OPINION / OBSERVER
How to make apolitical insightful facts speak
Published: Mar 15, 2020 08:38 PM

China dispatches a team of nine medical experts to Italy, on Thursday, to help fight the COVID-19 pandemic, along with 31 tons of medical supplies, including ICU ward equipment, protectiveoutfits, and antiviral drugs. Photo: Yang Hui/GT



As the number of new infected cases of the novel coronavirus slows in China, Europe and the US are becoming the epicenter of the global outbreak. It is time for China to introduce its experiences. 

China has donated masks and diagnostic swabs to Italy, the European country hit hardest by the coronavirus, earning gratitude from the Italian public. China has also sent medical teams to assist Iran and Italy, and established a joint prevention and control mechanism with South Korea. China stands ready to strengthen coordination and cooperation with the EU against the virus. 

China's efforts and endeavor to contain the spread of the virus on its soil and beyond its border have been seen by the world. Regardless of the initial somewhat delayed response to the outbreak, China has mobilized all the resources needed to combat this battle. Picky Westerners who do not fixate on China's political system, which is quite different from theirs, should acknowledge the value and relevance of China's measures to them.

China does not impose its measures on any other country. Different countries have different situations, and it may be unrealistic to expect other countries to fully copy China's model. Many of the measures taken by China are related to its political system, and have proven effective. The measures, such as a lockdown of the hardest-hit areas, quarantine of those from hard-hit regions and offering free medical care to anyone infected, are motivated by a serious concern for the public good and universal values. Under what political system they are implemented should not be a concern.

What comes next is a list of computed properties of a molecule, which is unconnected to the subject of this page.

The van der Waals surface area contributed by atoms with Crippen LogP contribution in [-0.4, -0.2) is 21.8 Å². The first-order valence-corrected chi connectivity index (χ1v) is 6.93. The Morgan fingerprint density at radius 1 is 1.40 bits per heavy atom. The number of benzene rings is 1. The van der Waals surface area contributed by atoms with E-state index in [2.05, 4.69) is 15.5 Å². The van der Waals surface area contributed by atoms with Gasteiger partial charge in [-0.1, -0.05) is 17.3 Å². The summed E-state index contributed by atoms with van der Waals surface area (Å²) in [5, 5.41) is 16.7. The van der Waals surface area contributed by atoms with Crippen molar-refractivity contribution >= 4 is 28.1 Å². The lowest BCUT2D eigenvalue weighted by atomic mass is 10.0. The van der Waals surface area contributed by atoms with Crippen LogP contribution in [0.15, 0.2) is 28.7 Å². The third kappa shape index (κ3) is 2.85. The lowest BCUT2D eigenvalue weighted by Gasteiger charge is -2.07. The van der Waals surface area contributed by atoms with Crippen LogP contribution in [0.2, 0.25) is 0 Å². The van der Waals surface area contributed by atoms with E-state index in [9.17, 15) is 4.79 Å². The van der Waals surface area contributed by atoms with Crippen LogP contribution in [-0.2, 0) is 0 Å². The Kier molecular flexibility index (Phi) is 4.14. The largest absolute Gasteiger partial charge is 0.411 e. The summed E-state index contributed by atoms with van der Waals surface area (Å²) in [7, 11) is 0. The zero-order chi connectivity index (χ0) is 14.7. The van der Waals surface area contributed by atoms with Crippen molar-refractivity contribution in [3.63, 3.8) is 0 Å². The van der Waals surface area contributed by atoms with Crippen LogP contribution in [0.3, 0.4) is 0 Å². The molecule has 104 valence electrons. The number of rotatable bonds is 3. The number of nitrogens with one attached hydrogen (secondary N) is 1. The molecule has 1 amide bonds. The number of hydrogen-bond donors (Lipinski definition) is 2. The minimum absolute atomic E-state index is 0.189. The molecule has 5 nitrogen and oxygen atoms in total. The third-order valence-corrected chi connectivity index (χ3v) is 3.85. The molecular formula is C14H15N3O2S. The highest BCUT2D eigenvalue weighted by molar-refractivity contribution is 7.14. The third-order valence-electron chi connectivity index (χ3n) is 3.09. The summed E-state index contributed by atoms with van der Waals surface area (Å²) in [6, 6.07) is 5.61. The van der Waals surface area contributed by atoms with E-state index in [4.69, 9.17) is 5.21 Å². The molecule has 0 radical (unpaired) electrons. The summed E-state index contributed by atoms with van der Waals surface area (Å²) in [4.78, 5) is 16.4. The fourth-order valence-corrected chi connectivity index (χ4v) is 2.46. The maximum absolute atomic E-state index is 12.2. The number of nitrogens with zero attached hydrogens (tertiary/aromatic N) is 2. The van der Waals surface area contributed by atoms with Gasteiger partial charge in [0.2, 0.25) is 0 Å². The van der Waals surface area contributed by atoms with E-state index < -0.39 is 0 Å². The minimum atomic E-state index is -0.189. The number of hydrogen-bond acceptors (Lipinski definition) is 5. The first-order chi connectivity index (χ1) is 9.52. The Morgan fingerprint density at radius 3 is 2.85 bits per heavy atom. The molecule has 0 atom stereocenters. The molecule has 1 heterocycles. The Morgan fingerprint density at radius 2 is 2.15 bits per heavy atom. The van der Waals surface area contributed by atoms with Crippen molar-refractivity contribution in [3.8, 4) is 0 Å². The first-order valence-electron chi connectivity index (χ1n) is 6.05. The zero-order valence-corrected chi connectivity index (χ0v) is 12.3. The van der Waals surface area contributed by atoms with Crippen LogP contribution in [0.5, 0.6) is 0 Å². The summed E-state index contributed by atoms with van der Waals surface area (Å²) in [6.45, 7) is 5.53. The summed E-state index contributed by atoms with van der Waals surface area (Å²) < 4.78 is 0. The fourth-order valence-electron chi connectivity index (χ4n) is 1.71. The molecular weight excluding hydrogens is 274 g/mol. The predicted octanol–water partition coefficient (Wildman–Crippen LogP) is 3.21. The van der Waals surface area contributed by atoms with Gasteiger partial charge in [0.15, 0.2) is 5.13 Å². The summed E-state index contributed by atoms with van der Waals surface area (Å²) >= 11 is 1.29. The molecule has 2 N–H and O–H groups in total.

China's experiences came at a heavy price and it is fortunate that China could quickly steer in the right direction. However, some Western politicians, who either hold a stubbornly superior mind-set toward their own system or lack political will, still refuse to look to the useful part of China's experiences. The absence of a self-correction function will only make the Western mechanism fall behind. 

The World Health Organization (WHO) has spoken highly of China's experiences. As a world health watchdog, the WHO has the obligation to supervise countries and inform them what useful lessons they can draw from China, such as how China ensured that critically ill patients could get proper treatment and in the latter stage how there was no infected case among China's medical staff. 

Meanwhile, the Chinese media and relevant authorities should also think of appropriate ways to introduce China's experiences. MSNBC interviewed Donald McNeil, science and health reporter for the New York Times, who shed light on how China effectively and efficiently handles a person who may have contracted the novel coronavirus. On YouTube, the comments were quite positive about what China has done and said what McNeil revealed was "incredibly informative" and "an apolitical insightful facts-based analysis."

Now the world should let facts speak and China should think of how to make it happen for the good of the entire world.


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